Caroline experienced five miscarriages before the birth of her son in 2012. She shares how people's reactions changed during her journey.
With each subsequent miscarriage, I could see people were finding it more difficult to know what to say.
I was very open with all my pregnancies, telling most of my family and friends from the beginning. People’s reactions to my first pregnancy loss were along the lines of “bad luck, at least its early” or “there is always next time.”
However, with each subsequent miscarriage, I could see people were finding it more difficult to know what to say. When I had my first miscarriage I received lots of cards, messages and flowers. With the next one it was mostly texts and from then on, it got a bit awkward as some people found it easier not to say anything rather than say the same old lines again. They just didn’t know how to make me feel better. Someone said that they thought I must be so strong to cope like I was. It was nice to hear that I was giving that impression, even though inside I felt so bad. One of my close friends said that I had to keep positive as one day I would make an amazing mummy, which I actually found really helped me want to keep going.
I wrote a diary whilst I was going through my miscarriages and it really helped me get my feelings across to others as at times it felt like I was going insane. I found it really hard to keep on the “I’m fine” smile just to make everyone else feel better when actually I felt like my heart had been ripped out. I threw myself in to projects to keep myself busy, but it was just me putting invisible plasters over this huge wound which could burst any minute. I thought no one could truly understand how I felt and it was incredibly lonely and isolating.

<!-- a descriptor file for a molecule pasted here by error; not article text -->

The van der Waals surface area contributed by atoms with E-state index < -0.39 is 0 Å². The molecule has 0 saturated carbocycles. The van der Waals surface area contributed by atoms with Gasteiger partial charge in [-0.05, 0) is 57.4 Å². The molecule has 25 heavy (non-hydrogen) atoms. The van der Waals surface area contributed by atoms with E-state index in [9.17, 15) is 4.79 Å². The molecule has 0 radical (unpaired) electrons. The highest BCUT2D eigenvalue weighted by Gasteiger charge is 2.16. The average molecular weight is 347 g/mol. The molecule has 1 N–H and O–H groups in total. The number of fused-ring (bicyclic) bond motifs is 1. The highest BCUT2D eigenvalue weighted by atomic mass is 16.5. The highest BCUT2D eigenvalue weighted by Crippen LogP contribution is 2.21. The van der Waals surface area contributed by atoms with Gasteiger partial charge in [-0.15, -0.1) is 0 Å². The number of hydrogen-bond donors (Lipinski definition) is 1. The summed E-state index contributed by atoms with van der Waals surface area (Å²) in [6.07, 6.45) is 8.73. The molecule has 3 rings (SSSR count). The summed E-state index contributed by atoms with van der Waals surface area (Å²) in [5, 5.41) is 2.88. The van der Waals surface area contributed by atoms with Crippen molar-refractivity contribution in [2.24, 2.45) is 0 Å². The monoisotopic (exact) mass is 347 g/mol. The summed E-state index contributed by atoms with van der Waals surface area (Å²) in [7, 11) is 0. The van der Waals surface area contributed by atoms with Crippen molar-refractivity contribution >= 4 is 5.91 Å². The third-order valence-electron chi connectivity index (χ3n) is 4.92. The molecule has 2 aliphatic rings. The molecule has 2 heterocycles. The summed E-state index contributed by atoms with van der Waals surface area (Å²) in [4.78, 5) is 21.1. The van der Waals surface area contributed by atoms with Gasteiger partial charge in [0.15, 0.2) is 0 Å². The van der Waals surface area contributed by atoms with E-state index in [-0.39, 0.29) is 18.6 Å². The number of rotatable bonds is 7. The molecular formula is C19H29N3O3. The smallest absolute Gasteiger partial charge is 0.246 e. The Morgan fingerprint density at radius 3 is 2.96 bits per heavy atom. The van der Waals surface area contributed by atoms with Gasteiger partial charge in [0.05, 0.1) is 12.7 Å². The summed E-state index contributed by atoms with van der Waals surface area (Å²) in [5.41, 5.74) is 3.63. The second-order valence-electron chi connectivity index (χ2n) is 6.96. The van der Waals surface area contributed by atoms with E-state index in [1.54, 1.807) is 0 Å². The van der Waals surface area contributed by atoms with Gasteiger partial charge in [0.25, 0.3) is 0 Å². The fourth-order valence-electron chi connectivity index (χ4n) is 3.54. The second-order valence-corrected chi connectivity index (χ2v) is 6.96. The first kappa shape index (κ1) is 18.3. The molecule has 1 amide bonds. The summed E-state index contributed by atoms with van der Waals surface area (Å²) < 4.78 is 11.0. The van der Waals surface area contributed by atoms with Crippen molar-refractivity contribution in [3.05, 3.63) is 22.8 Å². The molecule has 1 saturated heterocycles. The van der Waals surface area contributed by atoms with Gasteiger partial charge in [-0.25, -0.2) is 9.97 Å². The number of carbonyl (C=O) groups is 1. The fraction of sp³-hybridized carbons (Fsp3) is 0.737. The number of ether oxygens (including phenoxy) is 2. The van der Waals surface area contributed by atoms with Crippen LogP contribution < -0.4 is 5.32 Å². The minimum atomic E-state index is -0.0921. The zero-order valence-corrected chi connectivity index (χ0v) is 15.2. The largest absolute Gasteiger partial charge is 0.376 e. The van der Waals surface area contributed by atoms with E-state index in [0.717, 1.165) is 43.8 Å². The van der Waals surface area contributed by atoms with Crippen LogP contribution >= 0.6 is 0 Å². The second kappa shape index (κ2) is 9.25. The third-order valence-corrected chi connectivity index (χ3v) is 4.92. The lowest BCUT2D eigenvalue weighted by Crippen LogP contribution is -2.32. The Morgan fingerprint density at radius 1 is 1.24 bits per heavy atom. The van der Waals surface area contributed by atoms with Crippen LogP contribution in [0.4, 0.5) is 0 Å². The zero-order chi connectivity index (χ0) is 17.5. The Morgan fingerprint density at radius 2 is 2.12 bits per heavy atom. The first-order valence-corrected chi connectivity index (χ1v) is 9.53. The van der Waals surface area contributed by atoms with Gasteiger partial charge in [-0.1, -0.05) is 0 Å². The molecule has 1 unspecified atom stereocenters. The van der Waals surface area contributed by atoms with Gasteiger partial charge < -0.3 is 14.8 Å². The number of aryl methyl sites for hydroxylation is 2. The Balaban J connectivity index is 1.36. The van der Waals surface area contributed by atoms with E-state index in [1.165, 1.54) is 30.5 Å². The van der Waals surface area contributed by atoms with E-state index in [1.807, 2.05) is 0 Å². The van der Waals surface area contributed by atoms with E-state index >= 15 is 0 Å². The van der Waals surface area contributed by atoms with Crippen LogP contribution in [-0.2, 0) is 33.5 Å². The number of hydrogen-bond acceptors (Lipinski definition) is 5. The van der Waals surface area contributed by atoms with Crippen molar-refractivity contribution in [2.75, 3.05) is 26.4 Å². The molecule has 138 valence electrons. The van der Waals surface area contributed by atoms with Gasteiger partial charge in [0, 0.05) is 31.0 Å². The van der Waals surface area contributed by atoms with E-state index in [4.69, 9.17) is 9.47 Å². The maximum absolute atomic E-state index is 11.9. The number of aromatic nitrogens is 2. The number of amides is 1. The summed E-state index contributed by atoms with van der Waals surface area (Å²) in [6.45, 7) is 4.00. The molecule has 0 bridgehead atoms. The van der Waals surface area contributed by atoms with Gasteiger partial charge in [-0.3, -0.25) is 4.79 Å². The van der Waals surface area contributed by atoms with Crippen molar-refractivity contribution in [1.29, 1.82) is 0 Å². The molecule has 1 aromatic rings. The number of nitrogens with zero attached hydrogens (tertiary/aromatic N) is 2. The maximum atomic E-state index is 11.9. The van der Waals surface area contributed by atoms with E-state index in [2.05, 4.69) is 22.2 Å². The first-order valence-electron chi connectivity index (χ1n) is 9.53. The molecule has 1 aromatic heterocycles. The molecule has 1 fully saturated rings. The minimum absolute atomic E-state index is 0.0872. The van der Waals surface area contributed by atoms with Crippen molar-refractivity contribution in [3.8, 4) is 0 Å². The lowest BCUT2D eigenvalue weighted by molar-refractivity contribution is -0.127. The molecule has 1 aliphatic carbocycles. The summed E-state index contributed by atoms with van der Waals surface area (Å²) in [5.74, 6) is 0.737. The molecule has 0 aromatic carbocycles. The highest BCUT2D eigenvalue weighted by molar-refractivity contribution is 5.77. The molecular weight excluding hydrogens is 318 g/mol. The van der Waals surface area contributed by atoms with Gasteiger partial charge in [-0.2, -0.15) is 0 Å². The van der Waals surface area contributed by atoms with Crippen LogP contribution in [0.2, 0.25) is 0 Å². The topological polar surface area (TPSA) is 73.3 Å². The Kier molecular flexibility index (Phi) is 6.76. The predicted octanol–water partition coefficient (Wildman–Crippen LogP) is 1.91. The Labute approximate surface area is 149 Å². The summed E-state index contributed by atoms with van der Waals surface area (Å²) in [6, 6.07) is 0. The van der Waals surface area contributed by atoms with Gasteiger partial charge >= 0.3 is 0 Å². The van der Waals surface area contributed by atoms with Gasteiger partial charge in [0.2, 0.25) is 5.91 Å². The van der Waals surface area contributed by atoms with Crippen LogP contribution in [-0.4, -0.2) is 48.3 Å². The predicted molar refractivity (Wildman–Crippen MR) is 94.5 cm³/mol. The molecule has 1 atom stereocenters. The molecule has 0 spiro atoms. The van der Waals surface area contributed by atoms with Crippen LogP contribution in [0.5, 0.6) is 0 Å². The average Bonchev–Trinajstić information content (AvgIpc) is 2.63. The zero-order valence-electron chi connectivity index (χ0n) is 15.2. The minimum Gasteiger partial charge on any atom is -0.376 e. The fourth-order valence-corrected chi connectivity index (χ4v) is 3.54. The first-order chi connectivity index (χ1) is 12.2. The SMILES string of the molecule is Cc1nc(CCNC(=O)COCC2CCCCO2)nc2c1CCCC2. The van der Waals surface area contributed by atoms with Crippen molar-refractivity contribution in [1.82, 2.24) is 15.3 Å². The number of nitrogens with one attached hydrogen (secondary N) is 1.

Now I’m in a very happy place. I look at my son and I can’t believe he’s mine. Having been through my experience I want to help other people. I know that doing this may bring back some emotions and I do sometimes still have down days when something random may trigger some tears.
I had to switch off social media and unfollow some people due to the constant scan and baby photos, which I found a real struggle. I wanted to read about other people’s experiences so I turned to online forums, however it was hard to find people who had been through multiple miscarriages like me.
I now help run the Norfolk Miscarriage Support Group and find a lot of people who come to us haven’t been able to talk to friends and family. They are putting on a brave face but inside they are struggling. At first, I didn’t feel like talking to anyone but found that the more I opened up, the easier it was to get through. It is such a lonely experience and I needed the strength from others.
It is emotionally draining. Some people come to the group and just cry. But it is a positive that they feel secure enough to release all their emotions with us.